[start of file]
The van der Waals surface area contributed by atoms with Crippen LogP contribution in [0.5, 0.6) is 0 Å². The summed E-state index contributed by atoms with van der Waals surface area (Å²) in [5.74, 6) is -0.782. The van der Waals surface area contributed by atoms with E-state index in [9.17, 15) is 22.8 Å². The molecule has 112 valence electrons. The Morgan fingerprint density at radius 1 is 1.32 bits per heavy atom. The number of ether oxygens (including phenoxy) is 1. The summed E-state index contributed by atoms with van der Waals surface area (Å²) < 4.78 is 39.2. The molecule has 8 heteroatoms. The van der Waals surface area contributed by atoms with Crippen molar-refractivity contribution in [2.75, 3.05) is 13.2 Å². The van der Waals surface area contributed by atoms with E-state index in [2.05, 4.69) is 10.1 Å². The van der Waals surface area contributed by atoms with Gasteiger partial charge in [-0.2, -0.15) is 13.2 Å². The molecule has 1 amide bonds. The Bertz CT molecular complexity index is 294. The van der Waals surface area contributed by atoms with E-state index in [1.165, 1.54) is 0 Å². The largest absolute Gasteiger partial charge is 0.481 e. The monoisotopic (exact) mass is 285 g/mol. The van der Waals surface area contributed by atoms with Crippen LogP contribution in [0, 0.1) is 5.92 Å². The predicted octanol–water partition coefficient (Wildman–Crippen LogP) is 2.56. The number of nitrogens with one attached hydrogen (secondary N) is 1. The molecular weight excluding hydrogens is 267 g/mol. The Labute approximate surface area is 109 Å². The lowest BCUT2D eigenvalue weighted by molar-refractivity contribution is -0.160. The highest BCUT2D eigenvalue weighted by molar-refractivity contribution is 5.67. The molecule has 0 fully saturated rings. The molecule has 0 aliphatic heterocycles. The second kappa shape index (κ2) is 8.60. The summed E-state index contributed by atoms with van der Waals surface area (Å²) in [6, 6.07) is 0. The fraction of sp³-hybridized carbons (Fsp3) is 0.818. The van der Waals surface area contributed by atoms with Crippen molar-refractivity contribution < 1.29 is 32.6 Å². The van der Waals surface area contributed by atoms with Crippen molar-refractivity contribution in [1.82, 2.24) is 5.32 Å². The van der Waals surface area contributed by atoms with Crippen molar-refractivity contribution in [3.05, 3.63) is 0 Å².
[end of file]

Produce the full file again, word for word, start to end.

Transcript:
The van der Waals surface area contributed by atoms with Crippen LogP contribution in [0.5, 0.6) is 0 Å². The summed E-state index contributed by atoms with van der Waals surface area (Å²) in [5.74, 6) is -0.782. The van der Waals surface area contributed by atoms with E-state index in [9.17, 15) is 22.8 Å². The molecule has 112 valence electrons. The Morgan fingerprint density at radius 1 is 1.32 bits per heavy atom. The number of ether oxygens (including phenoxy) is 1. The summed E-state index contributed by atoms with van der Waals surface area (Å²) < 4.78 is 39.2. The molecule has 8 heteroatoms. The van der Waals surface area contributed by atoms with Crippen molar-refractivity contribution in [2.75, 3.05) is 13.2 Å². The van der Waals surface area contributed by atoms with E-state index in [2.05, 4.69) is 10.1 Å². The van der Waals surface area contributed by atoms with Gasteiger partial charge in [-0.2, -0.15) is 13.2 Å². The molecule has 1 amide bonds. The Bertz CT molecular complexity index is 294. The van der Waals surface area contributed by atoms with E-state index in [1.165, 1.54) is 0 Å². The largest absolute Gasteiger partial charge is 0.481 e. The monoisotopic (exact) mass is 285 g/mol. The van der Waals surface area contributed by atoms with Crippen LogP contribution in [0, 0.1) is 5.92 Å². The predicted octanol–water partition coefficient (Wildman–Crippen LogP) is 2.56. The number of nitrogens with one attached hydrogen (secondary N) is 1. The molecular weight excluding hydrogens is 267 g/mol. The Labute approximate surface area is 109 Å². The lowest BCUT2D eigenvalue weighted by molar-refractivity contribution is -0.160. The highest BCUT2D eigenvalue weighted by molar-refractivity contribution is 5.67. The molecule has 0 fully saturated rings. The molecule has 0 aliphatic heterocycles. The second kappa shape index (κ2) is 8.60. The summed E-state index contributed by atoms with van der Waals surface area (Å²) in [6, 6.07) is 0. The fraction of sp³-hybridized carbons (Fsp3) is 0.818. The van der Waals surface area contributed by atoms with Crippen molar-refractivity contribution < 1.29 is 32.6 Å². The van der Waals surface area contributed by atoms with Crippen molar-refractivity contribution in [1.82, 2.24) is 5.32 Å². The van der Waals surface area contributed by atoms with Crippen molar-refractivity contribution in [3.05, 3.63) is 0 Å².